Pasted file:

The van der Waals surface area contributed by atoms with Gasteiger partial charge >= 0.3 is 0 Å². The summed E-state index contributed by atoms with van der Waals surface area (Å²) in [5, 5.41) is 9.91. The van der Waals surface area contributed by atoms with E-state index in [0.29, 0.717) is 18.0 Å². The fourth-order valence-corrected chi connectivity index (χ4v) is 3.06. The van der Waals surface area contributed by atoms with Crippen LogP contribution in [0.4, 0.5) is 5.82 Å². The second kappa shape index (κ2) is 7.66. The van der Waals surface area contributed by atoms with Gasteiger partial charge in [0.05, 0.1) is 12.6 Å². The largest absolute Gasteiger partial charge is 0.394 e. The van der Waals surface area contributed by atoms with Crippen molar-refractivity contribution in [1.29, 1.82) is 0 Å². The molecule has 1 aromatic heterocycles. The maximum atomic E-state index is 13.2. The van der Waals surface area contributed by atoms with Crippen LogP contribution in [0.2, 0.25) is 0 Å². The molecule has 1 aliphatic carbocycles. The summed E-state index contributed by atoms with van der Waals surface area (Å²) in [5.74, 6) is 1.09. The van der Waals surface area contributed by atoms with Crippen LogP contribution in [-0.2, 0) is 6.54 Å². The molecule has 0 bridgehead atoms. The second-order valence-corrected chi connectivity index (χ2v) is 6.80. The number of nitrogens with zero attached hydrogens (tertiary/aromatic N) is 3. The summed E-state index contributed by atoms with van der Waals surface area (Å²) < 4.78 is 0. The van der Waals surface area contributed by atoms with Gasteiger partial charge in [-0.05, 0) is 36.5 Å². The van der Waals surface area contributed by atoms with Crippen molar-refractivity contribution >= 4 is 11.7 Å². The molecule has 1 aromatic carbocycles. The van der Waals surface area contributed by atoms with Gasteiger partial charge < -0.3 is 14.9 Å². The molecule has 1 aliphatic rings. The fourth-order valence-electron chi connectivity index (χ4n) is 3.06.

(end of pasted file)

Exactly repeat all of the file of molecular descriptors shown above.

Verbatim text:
The van der Waals surface area contributed by atoms with Gasteiger partial charge >= 0.3 is 0 Å². The summed E-state index contributed by atoms with van der Waals surface area (Å²) in [5, 5.41) is 9.91. The van der Waals surface area contributed by atoms with E-state index in [0.29, 0.717) is 18.0 Å². The fourth-order valence-corrected chi connectivity index (χ4v) is 3.06. The van der Waals surface area contributed by atoms with Crippen LogP contribution in [0.4, 0.5) is 5.82 Å². The second kappa shape index (κ2) is 7.66. The van der Waals surface area contributed by atoms with Gasteiger partial charge in [0.05, 0.1) is 12.6 Å². The largest absolute Gasteiger partial charge is 0.394 e. The van der Waals surface area contributed by atoms with Crippen molar-refractivity contribution in [1.29, 1.82) is 0 Å². The molecule has 1 aromatic heterocycles. The maximum atomic E-state index is 13.2. The van der Waals surface area contributed by atoms with Crippen LogP contribution in [0.2, 0.25) is 0 Å². The molecule has 1 aliphatic carbocycles. The summed E-state index contributed by atoms with van der Waals surface area (Å²) in [5.74, 6) is 1.09. The van der Waals surface area contributed by atoms with Crippen LogP contribution in [-0.2, 0) is 6.54 Å². The molecule has 0 bridgehead atoms. The second-order valence-corrected chi connectivity index (χ2v) is 6.80. The number of nitrogens with zero attached hydrogens (tertiary/aromatic N) is 3. The summed E-state index contributed by atoms with van der Waals surface area (Å²) < 4.78 is 0. The van der Waals surface area contributed by atoms with Gasteiger partial charge in [-0.05, 0) is 36.5 Å². The van der Waals surface area contributed by atoms with Crippen molar-refractivity contribution >= 4 is 11.7 Å². The molecule has 1 aromatic carbocycles. The van der Waals surface area contributed by atoms with Gasteiger partial charge < -0.3 is 14.9 Å². The molecule has 1 aliphatic rings. The fourth-order valence-electron chi connectivity index (χ4n) is 3.06.